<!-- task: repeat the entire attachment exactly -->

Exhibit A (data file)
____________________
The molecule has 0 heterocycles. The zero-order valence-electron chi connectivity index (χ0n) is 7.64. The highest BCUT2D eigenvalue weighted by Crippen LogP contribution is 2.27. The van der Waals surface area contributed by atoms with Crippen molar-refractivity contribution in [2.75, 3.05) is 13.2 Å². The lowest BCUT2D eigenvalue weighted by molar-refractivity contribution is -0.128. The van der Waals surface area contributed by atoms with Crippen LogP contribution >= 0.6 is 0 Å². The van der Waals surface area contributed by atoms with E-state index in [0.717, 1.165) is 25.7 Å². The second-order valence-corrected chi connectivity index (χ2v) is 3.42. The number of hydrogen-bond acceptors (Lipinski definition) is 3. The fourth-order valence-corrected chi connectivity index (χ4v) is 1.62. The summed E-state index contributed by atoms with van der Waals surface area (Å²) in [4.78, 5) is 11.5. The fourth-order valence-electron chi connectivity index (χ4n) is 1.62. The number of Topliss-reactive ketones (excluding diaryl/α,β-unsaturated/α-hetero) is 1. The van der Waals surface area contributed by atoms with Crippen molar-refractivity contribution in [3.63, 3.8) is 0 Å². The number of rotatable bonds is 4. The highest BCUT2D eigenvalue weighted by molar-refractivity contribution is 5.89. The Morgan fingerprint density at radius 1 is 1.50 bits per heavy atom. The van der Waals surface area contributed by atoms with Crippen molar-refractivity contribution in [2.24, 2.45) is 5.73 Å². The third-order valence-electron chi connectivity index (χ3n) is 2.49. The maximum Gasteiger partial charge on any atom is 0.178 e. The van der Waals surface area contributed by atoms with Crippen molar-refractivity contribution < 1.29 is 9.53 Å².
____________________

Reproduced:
The molecule has 0 heterocycles. The zero-order valence-electron chi connectivity index (χ0n) is 7.64. The highest BCUT2D eigenvalue weighted by Crippen LogP contribution is 2.27. The van der Waals surface area contributed by atoms with Crippen molar-refractivity contribution in [2.75, 3.05) is 13.2 Å². The lowest BCUT2D eigenvalue weighted by molar-refractivity contribution is -0.128. The van der Waals surface area contributed by atoms with Crippen LogP contribution >= 0.6 is 0 Å². The van der Waals surface area contributed by atoms with E-state index in [0.717, 1.165) is 25.7 Å². The second-order valence-corrected chi connectivity index (χ2v) is 3.42. The number of hydrogen-bond acceptors (Lipinski definition) is 3. The fourth-order valence-corrected chi connectivity index (χ4v) is 1.62. The summed E-state index contributed by atoms with van der Waals surface area (Å²) in [4.78, 5) is 11.5. The fourth-order valence-electron chi connectivity index (χ4n) is 1.62. The number of Topliss-reactive ketones (excluding diaryl/α,β-unsaturated/α-hetero) is 1. The van der Waals surface area contributed by atoms with Crippen molar-refractivity contribution in [3.63, 3.8) is 0 Å². The number of rotatable bonds is 4. The highest BCUT2D eigenvalue weighted by molar-refractivity contribution is 5.89. The Morgan fingerprint density at radius 1 is 1.50 bits per heavy atom. The van der Waals surface area contributed by atoms with Crippen molar-refractivity contribution in [2.24, 2.45) is 5.73 Å². The third-order valence-electron chi connectivity index (χ3n) is 2.49. The maximum Gasteiger partial charge on any atom is 0.178 e. The van der Waals surface area contributed by atoms with Crippen molar-refractivity contribution < 1.29 is 9.53 Å².